National Assembly president Heng Samrin yesterday told outgoing Swedish Ambassador Maria Sargren that human rights and democracy are improving in the Kingdom.
In February, the European Union launched a six month-long period of intensive monitoring and engagement that could lead to the suspension of Cambodia’s access to the Everything-but-arms trade scheme over perceived human rights and democratic setbacks.
Mr Samrin met with Ms Sargen on Monday at the National Assembly as she ended her three-year mission.
Keo Piseth, Mr Samrin’s cabinet chief, told reporters after the meeting that Mr Samrin thanked Sweden for its assistance in developing priority sectors, such as strengthening capacity building among parliamentarians.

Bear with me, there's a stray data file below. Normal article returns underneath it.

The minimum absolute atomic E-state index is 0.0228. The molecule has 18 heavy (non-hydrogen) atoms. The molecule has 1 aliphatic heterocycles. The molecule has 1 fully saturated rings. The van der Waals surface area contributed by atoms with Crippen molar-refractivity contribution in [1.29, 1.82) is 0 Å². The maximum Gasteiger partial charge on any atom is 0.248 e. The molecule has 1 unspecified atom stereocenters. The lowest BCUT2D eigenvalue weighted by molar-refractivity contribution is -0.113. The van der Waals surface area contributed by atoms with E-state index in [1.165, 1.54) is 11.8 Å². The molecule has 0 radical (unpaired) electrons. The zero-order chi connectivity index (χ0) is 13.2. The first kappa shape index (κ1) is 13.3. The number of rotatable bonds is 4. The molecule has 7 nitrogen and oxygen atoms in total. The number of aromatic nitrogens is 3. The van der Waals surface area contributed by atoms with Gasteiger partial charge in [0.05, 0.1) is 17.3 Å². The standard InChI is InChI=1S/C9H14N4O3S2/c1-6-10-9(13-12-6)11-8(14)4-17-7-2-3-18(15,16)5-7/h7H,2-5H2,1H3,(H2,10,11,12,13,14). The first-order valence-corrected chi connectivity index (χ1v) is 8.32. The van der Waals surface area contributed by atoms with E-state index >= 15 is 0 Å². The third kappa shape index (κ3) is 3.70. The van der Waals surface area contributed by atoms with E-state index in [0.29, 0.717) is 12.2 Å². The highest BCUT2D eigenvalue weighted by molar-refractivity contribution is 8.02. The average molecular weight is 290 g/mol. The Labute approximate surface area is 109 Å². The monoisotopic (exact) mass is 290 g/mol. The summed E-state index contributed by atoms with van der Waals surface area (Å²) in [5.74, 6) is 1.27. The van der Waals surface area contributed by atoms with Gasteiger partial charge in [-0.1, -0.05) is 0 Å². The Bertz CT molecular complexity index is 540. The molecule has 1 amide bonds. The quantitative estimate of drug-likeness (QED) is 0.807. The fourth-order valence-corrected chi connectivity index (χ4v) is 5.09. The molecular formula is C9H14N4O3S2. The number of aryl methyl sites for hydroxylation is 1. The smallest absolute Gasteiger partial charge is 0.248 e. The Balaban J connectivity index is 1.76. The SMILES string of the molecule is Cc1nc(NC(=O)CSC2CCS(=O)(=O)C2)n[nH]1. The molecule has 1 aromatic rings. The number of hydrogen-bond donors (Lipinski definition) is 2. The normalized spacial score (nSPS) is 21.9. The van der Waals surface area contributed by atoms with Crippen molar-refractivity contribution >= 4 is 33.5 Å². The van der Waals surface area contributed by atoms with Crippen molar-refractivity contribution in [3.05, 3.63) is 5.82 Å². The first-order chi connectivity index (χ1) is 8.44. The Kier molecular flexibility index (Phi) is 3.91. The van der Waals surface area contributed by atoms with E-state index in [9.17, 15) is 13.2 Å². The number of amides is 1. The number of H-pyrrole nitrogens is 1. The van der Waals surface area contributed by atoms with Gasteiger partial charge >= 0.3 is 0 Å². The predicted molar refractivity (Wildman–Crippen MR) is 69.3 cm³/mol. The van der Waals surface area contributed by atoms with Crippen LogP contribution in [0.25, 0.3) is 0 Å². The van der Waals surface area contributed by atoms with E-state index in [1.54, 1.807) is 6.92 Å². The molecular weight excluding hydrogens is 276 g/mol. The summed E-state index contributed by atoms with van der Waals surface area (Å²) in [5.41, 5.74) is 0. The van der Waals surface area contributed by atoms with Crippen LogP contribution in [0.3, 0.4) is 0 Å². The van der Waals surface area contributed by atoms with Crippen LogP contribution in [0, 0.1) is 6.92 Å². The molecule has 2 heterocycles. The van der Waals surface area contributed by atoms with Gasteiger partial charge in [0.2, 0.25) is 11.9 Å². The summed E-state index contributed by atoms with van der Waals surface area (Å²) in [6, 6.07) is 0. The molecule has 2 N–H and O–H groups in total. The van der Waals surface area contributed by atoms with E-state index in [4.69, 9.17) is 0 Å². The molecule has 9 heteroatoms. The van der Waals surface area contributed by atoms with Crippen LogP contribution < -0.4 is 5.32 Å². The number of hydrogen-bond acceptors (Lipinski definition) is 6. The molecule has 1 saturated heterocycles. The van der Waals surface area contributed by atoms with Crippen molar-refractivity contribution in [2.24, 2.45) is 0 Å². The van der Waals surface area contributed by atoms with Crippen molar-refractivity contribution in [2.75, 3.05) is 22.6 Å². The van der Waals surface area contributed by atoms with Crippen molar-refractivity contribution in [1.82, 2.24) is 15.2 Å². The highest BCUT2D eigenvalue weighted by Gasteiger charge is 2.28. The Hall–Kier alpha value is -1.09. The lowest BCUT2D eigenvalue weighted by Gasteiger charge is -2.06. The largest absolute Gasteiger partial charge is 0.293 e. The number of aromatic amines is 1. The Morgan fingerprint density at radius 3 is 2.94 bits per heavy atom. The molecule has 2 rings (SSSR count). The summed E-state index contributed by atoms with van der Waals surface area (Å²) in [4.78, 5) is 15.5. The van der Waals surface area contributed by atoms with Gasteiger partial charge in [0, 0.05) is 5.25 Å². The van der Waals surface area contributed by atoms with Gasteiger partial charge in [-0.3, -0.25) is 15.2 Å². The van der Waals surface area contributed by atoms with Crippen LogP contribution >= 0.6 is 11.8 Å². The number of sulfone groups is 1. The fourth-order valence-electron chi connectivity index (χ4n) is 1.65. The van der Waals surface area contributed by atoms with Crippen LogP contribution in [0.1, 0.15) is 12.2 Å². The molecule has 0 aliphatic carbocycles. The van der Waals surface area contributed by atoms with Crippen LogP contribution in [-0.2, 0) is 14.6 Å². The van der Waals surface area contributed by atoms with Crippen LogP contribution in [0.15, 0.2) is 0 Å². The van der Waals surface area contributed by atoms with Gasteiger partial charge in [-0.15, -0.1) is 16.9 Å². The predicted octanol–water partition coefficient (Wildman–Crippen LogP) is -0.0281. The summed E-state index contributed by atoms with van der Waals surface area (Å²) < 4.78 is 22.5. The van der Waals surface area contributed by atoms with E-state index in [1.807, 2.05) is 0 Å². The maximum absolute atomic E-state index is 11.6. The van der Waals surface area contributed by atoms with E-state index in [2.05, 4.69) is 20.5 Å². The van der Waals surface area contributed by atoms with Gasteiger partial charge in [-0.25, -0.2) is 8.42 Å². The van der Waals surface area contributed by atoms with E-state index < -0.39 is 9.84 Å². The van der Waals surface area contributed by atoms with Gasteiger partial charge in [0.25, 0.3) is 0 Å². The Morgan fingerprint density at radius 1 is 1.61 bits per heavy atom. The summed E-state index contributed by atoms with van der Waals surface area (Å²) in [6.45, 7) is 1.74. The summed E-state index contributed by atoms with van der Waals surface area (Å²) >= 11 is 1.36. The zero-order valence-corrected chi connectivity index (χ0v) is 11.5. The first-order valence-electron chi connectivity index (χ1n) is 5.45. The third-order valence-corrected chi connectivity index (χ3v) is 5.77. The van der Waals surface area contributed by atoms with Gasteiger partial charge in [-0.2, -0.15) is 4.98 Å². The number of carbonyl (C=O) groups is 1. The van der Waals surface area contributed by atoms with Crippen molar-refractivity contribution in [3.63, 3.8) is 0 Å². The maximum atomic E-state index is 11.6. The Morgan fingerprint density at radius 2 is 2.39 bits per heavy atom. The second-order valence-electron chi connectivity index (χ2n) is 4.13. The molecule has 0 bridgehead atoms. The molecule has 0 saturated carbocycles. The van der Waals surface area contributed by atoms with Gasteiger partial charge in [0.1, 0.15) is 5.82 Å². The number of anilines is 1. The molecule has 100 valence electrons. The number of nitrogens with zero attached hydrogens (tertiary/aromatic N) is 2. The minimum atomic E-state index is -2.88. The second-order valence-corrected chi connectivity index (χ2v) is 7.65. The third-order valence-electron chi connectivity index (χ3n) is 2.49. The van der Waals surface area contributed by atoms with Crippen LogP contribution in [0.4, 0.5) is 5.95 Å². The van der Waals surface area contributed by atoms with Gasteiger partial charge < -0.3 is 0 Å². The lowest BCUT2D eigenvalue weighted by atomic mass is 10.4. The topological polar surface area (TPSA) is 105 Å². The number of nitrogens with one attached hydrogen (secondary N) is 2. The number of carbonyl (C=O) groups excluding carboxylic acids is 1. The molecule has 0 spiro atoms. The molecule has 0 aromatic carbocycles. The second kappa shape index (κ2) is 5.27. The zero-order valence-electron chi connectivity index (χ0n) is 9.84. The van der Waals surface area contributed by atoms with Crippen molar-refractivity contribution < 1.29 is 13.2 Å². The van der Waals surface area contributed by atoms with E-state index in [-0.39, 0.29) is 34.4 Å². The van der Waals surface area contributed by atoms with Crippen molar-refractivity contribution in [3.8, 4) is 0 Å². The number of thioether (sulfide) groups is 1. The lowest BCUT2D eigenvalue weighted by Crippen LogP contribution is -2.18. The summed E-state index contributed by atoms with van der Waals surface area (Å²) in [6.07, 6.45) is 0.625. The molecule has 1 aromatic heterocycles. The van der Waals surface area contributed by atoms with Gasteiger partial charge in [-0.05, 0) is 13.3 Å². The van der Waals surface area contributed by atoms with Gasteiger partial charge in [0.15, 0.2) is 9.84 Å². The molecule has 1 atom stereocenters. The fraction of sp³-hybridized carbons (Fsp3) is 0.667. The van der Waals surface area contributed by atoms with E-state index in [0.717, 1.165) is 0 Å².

Mr Piseth said Mr Samrin also told Ms Sargen that criticism of the human rights and democracy situation in the country is unwarranted.
“Samdech Heng Samrin believes Ms Mario Sargen has clearly seen Cambodia’s development progress, including the opposite of what external groups of inciters have been saying for their political gain,” he said.
Mr Piseth noted that Mr Samrin thanked the government of Sweden and its people for finding peace and providing development assistance to the Kingdom.
He said that in response, Ms Sargen said Cambodia has developed its economy, which helped promote livelihoods and curb poverty in the country.
“Sweden has taken part in developing many sectors in the country, such as the promotion of human rights, democracy, education, community development, climate change and gender equality,” Mr Piseth said, adding that Sweden was the first European country to provide aid to Cambodia following the fall of the Khmer Rouge regime.
“[Heng Samrin] hopes that Her Excellency will continue the good relationship and continue to push investors and tourists to visit the Kingdom,” he said.